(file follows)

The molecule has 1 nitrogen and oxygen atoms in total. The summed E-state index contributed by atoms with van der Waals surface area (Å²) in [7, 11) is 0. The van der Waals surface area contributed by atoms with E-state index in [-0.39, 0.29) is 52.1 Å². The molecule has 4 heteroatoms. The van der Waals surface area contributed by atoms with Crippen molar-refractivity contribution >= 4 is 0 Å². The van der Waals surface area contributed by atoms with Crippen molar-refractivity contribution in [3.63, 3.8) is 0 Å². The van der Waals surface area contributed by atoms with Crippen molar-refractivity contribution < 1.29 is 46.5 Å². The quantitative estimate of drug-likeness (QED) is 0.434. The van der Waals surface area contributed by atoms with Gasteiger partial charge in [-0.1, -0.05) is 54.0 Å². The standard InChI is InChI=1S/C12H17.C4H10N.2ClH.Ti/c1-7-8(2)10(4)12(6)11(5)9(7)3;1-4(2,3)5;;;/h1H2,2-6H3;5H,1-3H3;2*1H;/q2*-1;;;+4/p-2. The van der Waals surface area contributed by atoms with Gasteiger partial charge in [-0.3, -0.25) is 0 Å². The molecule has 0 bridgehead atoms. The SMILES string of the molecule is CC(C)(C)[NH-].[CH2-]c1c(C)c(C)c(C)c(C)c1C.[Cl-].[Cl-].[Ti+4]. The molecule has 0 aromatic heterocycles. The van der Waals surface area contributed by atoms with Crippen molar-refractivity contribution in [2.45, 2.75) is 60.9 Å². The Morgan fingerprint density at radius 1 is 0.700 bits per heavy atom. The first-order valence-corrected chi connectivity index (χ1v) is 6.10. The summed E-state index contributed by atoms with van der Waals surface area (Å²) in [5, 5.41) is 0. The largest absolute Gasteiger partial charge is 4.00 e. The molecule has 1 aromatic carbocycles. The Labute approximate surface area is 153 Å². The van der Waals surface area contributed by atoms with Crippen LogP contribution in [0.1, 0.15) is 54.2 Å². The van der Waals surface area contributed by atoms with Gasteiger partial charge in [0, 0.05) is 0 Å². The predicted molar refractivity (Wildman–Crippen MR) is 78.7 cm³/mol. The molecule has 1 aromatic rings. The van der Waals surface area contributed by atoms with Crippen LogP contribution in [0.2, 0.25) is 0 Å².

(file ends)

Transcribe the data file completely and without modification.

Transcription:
The molecule has 1 nitrogen and oxygen atoms in total. The summed E-state index contributed by atoms with van der Waals surface area (Å²) in [7, 11) is 0. The van der Waals surface area contributed by atoms with E-state index in [-0.39, 0.29) is 52.1 Å². The molecule has 4 heteroatoms. The van der Waals surface area contributed by atoms with Crippen molar-refractivity contribution >= 4 is 0 Å². The van der Waals surface area contributed by atoms with Crippen molar-refractivity contribution in [3.63, 3.8) is 0 Å². The van der Waals surface area contributed by atoms with Crippen molar-refractivity contribution < 1.29 is 46.5 Å². The quantitative estimate of drug-likeness (QED) is 0.434. The van der Waals surface area contributed by atoms with Gasteiger partial charge in [-0.1, -0.05) is 54.0 Å². The standard InChI is InChI=1S/C12H17.C4H10N.2ClH.Ti/c1-7-8(2)10(4)12(6)11(5)9(7)3;1-4(2,3)5;;;/h1H2,2-6H3;5H,1-3H3;2*1H;/q2*-1;;;+4/p-2. The van der Waals surface area contributed by atoms with Gasteiger partial charge in [-0.3, -0.25) is 0 Å². The molecule has 0 bridgehead atoms. The SMILES string of the molecule is CC(C)(C)[NH-].[CH2-]c1c(C)c(C)c(C)c(C)c1C.[Cl-].[Cl-].[Ti+4]. The molecule has 0 aromatic heterocycles. The van der Waals surface area contributed by atoms with Crippen molar-refractivity contribution in [2.45, 2.75) is 60.9 Å². The Morgan fingerprint density at radius 1 is 0.700 bits per heavy atom. The first-order valence-corrected chi connectivity index (χ1v) is 6.10. The summed E-state index contributed by atoms with van der Waals surface area (Å²) in [5, 5.41) is 0. The largest absolute Gasteiger partial charge is 4.00 e. The molecule has 1 aromatic carbocycles. The Labute approximate surface area is 153 Å². The van der Waals surface area contributed by atoms with Crippen LogP contribution in [0.1, 0.15) is 54.2 Å². The van der Waals surface area contributed by atoms with Gasteiger partial charge in [0, 0.05) is 0 Å². The predicted molar refractivity (Wildman–Crippen MR) is 78.7 cm³/mol. The molecule has 1 aromatic rings. The van der Waals surface area contributed by atoms with Crippen LogP contribution in [0.2, 0.25) is 0 Å².